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i don't want to name names. i have not done a deep dive in that and i would not want to have missedomething. >> how do you see your book and the question of fracking and the much larger perspective of the degradation of the united states and the world, but especially given who is the head of the epa and how dangerous that has become. i'd like to hear your perspective on. >> let me think about that for a minute.
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one of the very basic problems with fracking in the book is simply how close it is done to people's houses. could you build any industrial site 300, or 800 feet for someone's house where 200 diesel trucks go by any dirt road everyday. i cannot imagine a situation in which that's possible. so, do we need to look at more defined structures near people's houses? that would be one basic question. i hope i'm answering your question. essentially, the epa has been gutted for a long time. it is not just under the trump administration that we have seen major budget cuts that endanger people's lives. now what's going on is a travesty. that's not really a political position that both people would support.
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what scott pruitt is doing now is a problem for america. not just for the daily removing of regulations, but what are the impacts in the longer term we will deal with. i think i will leave it at that. >> i think the fear is that much of the damage is irreversible. in part that's why it makes your book essential in these times. an extraordinary book. i love it in part because eliza, i sense is a writer where she ends up in this. this this is a story in narrative. as a reader you feel swept away on this journey with stacy, her family and neighbors and are left to your own devices to figure out where you land at the end o it. i urge people to tweak to pick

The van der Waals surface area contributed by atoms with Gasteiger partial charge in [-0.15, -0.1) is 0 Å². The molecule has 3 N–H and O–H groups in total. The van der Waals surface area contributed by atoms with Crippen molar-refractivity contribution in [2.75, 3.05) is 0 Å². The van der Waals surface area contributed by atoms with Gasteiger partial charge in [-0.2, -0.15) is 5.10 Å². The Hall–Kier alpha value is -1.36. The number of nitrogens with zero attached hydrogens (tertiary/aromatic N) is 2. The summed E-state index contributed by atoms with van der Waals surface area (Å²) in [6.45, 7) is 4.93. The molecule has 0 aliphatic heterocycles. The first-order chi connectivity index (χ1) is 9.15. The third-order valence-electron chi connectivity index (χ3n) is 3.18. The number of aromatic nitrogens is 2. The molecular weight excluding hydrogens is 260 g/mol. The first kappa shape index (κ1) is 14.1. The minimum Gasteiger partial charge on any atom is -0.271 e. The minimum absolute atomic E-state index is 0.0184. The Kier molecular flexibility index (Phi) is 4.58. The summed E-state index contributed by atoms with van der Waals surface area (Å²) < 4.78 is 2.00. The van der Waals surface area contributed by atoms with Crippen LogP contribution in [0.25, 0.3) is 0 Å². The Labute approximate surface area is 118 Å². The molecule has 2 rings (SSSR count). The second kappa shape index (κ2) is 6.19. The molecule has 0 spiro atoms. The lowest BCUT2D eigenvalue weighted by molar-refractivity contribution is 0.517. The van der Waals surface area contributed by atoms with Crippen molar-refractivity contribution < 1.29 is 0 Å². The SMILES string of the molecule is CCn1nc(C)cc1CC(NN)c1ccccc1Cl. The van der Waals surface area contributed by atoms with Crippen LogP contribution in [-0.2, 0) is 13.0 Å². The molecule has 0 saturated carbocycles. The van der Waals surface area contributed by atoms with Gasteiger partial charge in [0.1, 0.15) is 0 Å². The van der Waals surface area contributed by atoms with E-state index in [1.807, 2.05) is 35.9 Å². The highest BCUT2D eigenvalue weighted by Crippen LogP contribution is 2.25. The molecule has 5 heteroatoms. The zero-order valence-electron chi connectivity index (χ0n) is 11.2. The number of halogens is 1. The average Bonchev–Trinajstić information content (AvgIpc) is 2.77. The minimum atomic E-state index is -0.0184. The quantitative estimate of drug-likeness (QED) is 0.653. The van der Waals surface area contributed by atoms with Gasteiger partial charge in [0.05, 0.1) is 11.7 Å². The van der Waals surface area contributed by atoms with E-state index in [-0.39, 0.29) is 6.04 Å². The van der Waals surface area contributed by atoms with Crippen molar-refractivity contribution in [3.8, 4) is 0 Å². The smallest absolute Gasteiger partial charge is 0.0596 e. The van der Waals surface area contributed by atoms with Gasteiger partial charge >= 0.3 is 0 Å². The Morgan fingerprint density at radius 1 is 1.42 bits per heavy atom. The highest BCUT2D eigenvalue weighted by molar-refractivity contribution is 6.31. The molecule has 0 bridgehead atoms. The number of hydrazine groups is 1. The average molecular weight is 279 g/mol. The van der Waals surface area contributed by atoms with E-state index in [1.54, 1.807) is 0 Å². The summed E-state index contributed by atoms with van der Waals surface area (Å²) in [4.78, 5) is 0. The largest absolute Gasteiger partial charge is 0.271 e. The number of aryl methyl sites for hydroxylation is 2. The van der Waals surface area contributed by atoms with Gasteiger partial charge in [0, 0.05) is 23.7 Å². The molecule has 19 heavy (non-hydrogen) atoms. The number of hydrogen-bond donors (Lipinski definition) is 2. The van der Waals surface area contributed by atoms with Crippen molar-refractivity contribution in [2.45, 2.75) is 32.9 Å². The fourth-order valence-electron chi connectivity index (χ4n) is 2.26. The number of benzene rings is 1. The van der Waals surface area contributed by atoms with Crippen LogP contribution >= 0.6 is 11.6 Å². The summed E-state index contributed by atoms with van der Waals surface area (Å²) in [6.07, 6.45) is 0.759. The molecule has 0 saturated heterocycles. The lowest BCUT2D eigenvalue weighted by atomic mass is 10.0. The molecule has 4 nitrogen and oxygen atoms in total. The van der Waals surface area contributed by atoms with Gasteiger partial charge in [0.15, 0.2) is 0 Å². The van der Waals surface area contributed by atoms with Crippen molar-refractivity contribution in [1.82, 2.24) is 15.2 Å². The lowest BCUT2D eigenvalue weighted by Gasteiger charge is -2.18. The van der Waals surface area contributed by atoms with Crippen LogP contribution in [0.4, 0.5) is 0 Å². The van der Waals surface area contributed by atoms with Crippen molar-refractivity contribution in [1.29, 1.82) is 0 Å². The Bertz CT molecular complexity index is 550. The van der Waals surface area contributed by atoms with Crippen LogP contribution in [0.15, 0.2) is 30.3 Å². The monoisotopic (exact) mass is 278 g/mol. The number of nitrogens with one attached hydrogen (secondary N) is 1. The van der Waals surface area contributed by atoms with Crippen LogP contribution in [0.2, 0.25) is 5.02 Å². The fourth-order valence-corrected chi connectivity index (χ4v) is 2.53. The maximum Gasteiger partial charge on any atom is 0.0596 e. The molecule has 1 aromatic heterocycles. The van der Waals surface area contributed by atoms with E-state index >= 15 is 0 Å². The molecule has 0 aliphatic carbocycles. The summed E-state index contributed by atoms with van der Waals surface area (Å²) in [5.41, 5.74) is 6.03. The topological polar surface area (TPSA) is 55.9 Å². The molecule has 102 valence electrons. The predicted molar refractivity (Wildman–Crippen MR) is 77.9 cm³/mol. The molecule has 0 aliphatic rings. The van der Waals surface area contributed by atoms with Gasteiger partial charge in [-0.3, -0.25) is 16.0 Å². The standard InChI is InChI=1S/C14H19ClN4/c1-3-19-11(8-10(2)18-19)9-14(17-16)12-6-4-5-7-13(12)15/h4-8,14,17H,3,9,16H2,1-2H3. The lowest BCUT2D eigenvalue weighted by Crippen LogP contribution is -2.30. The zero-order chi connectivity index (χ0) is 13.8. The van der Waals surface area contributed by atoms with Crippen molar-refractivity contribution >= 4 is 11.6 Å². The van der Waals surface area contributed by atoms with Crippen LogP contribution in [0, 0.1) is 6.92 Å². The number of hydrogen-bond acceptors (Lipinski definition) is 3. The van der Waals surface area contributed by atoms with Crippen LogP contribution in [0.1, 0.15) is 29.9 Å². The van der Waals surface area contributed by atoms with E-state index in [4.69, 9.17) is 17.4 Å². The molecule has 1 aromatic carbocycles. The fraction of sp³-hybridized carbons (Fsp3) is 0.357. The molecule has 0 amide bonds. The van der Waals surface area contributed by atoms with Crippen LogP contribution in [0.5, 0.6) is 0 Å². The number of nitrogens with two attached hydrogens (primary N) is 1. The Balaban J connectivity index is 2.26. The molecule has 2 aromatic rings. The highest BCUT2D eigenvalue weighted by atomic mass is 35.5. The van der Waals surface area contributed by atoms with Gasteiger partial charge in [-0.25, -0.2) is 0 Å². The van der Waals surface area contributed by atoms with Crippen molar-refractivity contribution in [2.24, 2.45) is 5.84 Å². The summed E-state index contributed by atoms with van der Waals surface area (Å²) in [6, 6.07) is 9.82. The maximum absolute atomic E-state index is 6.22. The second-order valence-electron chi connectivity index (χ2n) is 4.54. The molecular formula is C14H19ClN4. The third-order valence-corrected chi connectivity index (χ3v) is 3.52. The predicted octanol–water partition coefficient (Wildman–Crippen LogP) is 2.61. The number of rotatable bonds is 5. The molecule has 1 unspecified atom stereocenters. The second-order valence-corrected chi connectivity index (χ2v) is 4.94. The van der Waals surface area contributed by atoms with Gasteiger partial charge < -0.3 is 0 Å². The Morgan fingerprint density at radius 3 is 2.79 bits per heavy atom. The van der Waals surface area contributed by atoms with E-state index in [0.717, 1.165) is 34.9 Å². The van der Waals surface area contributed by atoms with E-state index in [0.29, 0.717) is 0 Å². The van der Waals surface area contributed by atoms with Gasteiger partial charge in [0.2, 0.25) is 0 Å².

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up a copy. >> thank you. >> i think we have time for another one. >> a fall sending. >> can you compare and contrast challenges that arose in comparison to this novel? >> i'm going to answer my god since question with complete objectivity. that's a very good queion. i found it harder to be honest reporting in appalachia than in eastern congo. one of the reasons is because i'm implicated in the story in the way am with foreign policy abroad. but come home to america and go out to communities where i rely on resources without thinking much about the communities that supply them, one of the amazing
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pieces but i had no idea about was that the role divide really begins in pennsylvania. withhe irish settlers going all the way back to the revolutionary war and before. showing up as a good old quaker from pennsylvania. my family lived on the same lan since the 1700s. washington troops came to my family's land. that was not really a history where george washington led an army of people. it's a place for the federal government is not loved. >> thank you so much. it was wonderful. [applause]
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[applause] >> thank you for coming. books can be purchased and signed outside of the auditori auditorium. [inaudible conversation] [inaudible conversation] [inaudible conversation] >> good afternoon and welcome to the 34th annual chicago tribune lit fest. on to say thank you to our sponsors. today's program will be broadcast live on c-span2, book tv. there'll be time